Computer, always. I couldn’t read my own handwriting! But I do constantly jot down notes about anything and everything, big and small: from a change of word in a dialogue exchange I’ve written, to a change of the turning point in a whole scene. I keep these hand-written notes in a folder on my desk and continually re-read them, discarding each one as I’ve incorporated the note into the draft.


Q:  Do you work from an outline?

Always. I can’t imagine working any other way – it would be like building a house without a blueprint. In fact, the most helpful tip I can offer any emerging writer is: take the time to write an outline. Take a long time. The outline is where the heavy lifting of creation takes place: the invention of your characters and plot. I spend four or five months writing my outlines, while concurrently doing research. (John Grisham says he works for up to six months on his.) I call the outline a Storyline, because as writers we must never forget that we’re telling a story. In the workshops for writers that I give, I love to teach the principles of outlining. I did a video on this subject in my series of online workshops called “Writing Fiction That Sells.” Anyone interested can watch a clip on my website:


Q:  What’s next for you?


I’m working on Book #5 in my Tudor-era “Thornleigh” series. (The Queen’s Gamble is Book #4.) I have a contract with my wonderful publisher, Kensington Books, for three more in this series, so I’m deep into the next one. It features Mary Queen of Scots, at the moment she escapes captivity in Scotland and takes sanctuary in England, naively expecting Queen Elizabeth, who was her cousin, to help her. Little did she know what a crisis her presence would cause Elizabeth.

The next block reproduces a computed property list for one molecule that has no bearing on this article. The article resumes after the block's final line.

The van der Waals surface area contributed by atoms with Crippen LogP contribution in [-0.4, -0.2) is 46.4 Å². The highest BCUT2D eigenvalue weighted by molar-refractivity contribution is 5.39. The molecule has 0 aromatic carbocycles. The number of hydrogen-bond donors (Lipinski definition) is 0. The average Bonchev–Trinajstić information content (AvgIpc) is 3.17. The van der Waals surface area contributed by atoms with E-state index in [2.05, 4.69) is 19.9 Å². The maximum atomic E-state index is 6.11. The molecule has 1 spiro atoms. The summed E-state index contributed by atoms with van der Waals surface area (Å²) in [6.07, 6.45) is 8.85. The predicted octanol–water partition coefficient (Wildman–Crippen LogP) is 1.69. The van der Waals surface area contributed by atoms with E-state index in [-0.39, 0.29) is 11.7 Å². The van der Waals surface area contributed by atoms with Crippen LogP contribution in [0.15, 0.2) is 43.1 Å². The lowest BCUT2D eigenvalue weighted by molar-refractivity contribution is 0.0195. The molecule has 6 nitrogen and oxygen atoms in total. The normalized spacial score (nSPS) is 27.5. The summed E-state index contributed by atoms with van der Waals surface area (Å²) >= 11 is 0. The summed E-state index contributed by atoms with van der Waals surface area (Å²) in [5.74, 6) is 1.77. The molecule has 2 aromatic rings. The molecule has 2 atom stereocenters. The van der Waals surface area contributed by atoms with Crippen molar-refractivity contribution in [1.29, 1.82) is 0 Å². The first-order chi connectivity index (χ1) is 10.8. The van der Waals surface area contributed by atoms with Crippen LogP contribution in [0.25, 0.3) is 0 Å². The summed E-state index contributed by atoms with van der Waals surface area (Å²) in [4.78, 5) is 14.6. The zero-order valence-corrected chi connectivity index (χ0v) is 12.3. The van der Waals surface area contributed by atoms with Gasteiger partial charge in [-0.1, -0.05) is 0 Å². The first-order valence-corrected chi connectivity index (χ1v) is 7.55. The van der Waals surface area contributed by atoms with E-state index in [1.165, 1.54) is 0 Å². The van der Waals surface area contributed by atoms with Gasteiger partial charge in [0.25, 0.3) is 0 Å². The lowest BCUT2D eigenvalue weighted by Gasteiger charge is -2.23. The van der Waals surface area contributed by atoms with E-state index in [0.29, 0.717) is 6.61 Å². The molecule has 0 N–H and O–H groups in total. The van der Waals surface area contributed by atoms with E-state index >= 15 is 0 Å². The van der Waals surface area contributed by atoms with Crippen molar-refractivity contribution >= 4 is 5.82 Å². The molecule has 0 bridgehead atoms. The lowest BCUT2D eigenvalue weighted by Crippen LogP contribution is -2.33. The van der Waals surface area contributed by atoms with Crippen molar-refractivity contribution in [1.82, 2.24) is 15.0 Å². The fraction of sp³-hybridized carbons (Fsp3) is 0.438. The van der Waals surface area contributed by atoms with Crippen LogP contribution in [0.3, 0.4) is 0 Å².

Q:  What are a few of your favorite genres and why?


I enjoy many genres, from Joanna Trollope’s wonderful domestic dramas to big adventure sagas (last month I re-read James Clavell’s “Shogun”) to historical fiction like David Mitchell’s brilliant “The Thousand Autumns of Jacob de Zoet.”


I also enjoy biographies; recently I read a door-stopper bio of Charles Dickens. And I read a lot of non-fiction. I just finished Adam Hochschild’s “To End All Wars,” a stunning and heartbreaking book about the insanity of World War I and the brave Brits who refused to fight and went to jail for it. Hochschild is such a fine writer I’ve just started his “Bury the Chains” about the anti-slavery movement in the 18th century.




Q:  Time Frame: From start to finish


I’m under contract to produce a book a year, so I have to carefully manage my writing time. When I start a new book I work for 4 or 5 months on the outline, while concurrently doing research. As Hemingway famously said, “The first draft of anything is sh*t” so I try to write my first draft as quickly as possible, to just get it done. That takes about 4 more months. Then, the really pleasurable work begins: the second draft. (As I said, I love to fix.)  I spend a month or so on that. Then, the last few weeks before my deadline is for an intense, quick polish. Then I send the manuscript to my superb editor, Audrey LaFehr. After she gives me her notes, I do another draft that incorporates her suggestions – another month or so. The book then goes into production, which takes about 9 months. Then, voila, it’s in the stores – and by that time I’m deep into writing the next book!